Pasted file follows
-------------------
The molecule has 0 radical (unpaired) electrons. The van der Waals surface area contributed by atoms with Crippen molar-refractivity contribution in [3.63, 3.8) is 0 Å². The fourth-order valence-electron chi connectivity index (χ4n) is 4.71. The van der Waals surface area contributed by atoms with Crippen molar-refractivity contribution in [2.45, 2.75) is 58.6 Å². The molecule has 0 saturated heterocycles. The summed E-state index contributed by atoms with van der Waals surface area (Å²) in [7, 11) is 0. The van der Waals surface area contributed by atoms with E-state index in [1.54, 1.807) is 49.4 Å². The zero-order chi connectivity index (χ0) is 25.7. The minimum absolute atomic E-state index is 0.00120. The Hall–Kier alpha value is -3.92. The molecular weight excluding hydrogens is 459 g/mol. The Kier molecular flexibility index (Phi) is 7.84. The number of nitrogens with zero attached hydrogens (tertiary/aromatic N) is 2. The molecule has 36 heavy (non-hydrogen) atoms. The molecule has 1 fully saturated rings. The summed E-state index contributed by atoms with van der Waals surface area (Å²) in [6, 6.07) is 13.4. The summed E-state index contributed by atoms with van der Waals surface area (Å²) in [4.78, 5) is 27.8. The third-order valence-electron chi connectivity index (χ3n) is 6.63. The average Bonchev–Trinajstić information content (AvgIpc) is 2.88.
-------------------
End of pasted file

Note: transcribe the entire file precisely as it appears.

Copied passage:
The molecule has 0 radical (unpaired) electrons. The van der Waals surface area contributed by atoms with Crippen molar-refractivity contribution in [3.63, 3.8) is 0 Å². The fourth-order valence-electron chi connectivity index (χ4n) is 4.71. The van der Waals surface area contributed by atoms with Crippen molar-refractivity contribution in [2.45, 2.75) is 58.6 Å². The molecule has 0 saturated heterocycles. The summed E-state index contributed by atoms with van der Waals surface area (Å²) in [7, 11) is 0. The van der Waals surface area contributed by atoms with E-state index in [1.54, 1.807) is 49.4 Å². The zero-order chi connectivity index (χ0) is 25.7. The minimum absolute atomic E-state index is 0.00120. The Hall–Kier alpha value is -3.92. The molecular weight excluding hydrogens is 459 g/mol. The Kier molecular flexibility index (Phi) is 7.84. The number of nitrogens with zero attached hydrogens (tertiary/aromatic N) is 2. The molecule has 36 heavy (non-hydrogen) atoms. The molecule has 1 fully saturated rings. The summed E-state index contributed by atoms with van der Waals surface area (Å²) in [6, 6.07) is 13.4. The summed E-state index contributed by atoms with van der Waals surface area (Å²) in [4.78, 5) is 27.8. The third-order valence-electron chi connectivity index (χ3n) is 6.63. The average Bonchev–Trinajstić information content (AvgIpc) is 2.88.